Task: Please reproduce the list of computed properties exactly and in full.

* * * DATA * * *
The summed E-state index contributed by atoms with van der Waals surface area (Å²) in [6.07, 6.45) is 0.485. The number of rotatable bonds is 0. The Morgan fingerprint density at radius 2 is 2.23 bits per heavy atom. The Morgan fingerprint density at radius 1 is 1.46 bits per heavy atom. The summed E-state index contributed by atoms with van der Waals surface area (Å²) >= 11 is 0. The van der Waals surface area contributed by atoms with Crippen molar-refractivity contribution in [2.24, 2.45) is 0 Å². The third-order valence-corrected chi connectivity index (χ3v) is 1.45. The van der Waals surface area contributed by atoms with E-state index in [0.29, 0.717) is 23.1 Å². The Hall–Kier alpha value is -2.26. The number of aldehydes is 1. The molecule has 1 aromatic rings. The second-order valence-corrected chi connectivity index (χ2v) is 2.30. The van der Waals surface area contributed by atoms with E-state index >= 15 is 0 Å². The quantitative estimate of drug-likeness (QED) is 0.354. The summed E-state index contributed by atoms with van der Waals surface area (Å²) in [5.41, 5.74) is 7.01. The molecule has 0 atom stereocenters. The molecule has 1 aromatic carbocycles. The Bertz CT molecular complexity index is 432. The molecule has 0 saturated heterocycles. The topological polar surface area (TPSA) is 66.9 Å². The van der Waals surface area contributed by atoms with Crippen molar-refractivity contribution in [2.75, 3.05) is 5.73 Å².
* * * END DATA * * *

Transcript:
The summed E-state index contributed by atoms with van der Waals surface area (Å²) in [6.07, 6.45) is 0.485. The number of rotatable bonds is 0. The Morgan fingerprint density at radius 2 is 2.23 bits per heavy atom. The Morgan fingerprint density at radius 1 is 1.46 bits per heavy atom. The summed E-state index contributed by atoms with van der Waals surface area (Å²) >= 11 is 0. The van der Waals surface area contributed by atoms with Crippen molar-refractivity contribution in [2.24, 2.45) is 0 Å². The third-order valence-corrected chi connectivity index (χ3v) is 1.45. The van der Waals surface area contributed by atoms with E-state index in [0.29, 0.717) is 23.1 Å². The Hall–Kier alpha value is -2.26. The number of aldehydes is 1. The molecule has 1 aromatic rings. The second-order valence-corrected chi connectivity index (χ2v) is 2.30. The van der Waals surface area contributed by atoms with E-state index >= 15 is 0 Å². The quantitative estimate of drug-likeness (QED) is 0.354. The summed E-state index contributed by atoms with van der Waals surface area (Å²) in [5.41, 5.74) is 7.01. The molecule has 0 atom stereocenters. The molecule has 1 aromatic carbocycles. The Bertz CT molecular complexity index is 432. The molecule has 0 saturated heterocycles. The topological polar surface area (TPSA) is 66.9 Å². The van der Waals surface area contributed by atoms with Crippen molar-refractivity contribution in [2.75, 3.05) is 5.73 Å².